I recently read an article that said, “the days of backyard barbecues are over.” Another heartbreaking item said: “The pandemic killed potlucks.”
Say it ain’t so.
As a boy I was a perpetually chubby redhead with rosy cheeks and a T-shirt that never quite covered his belly. My favorite place in the world was a covered-dish supper at the Methodist church, Baptist church, holy roller church, or any congregation where people pronounced “Lord” as “Lowered.”
Oh, I miss tiny potlucks held in old community halls. When I close my eyes, I can still see linoleum floors, water stains on the ceiling, and I can still hear 50-some people talking over each other.
I can see the card tables, draped in red-and-white gingham. I see crockpots of chicken and dumplings, Mrs. Martin’s Chicken Divan casserole, and Mrs. Wannamaker’s godawful ambrosia.
I could talk about the food all day, but I won’t. I’ve already covered potlucks in approximately 126,498 columns. Because I am smitten with them. Also, because there is a lot more to potluck than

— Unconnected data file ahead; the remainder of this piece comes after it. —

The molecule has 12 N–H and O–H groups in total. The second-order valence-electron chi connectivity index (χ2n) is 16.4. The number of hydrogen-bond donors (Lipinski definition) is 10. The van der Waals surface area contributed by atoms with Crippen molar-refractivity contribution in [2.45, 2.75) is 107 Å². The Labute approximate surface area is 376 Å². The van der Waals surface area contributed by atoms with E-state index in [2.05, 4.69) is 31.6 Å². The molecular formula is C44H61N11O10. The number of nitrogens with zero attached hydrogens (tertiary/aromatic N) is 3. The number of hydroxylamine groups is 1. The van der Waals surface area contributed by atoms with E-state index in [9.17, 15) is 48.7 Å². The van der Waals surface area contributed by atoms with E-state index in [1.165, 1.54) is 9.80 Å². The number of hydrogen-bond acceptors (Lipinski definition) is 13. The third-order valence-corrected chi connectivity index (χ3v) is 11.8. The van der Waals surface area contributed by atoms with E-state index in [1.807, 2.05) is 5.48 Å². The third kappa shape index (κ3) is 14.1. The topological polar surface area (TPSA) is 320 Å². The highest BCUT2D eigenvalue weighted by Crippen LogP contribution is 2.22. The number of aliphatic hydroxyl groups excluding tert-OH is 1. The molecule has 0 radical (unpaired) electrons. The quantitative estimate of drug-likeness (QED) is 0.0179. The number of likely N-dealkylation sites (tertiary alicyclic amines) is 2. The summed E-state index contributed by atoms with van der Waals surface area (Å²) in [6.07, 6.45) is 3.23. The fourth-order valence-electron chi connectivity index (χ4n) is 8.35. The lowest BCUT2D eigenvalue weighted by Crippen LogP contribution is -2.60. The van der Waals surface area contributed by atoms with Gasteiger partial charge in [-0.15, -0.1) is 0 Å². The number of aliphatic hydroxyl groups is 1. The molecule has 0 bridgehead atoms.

Such as the seating arrangements. Have you ever noticed how people find their seats at a church social? It’s a beautiful process. There is no class hierarchy, and no seating chart at a potluck. Everyone just finds a chair.
Nine-year-old girls sit next to 89-year-old men. A young widow sits next to the preacher’s wife, who sits beside a construction lawyer, who sits beside a pipe welder, who sits beside a random fourth-grader, who sits beside an elderly man who once did time in Draper, who sits beside a chubby redhead whose T-shirt doesn’t cover his belly.
That’s what I miss.
I also miss the way people made money trees for special occasions. Have we forgotten money trees? A money tree was for when someone got married, graduated, or retired. It was a barren hickory branch, standing upright with clothespins on its twigs. People…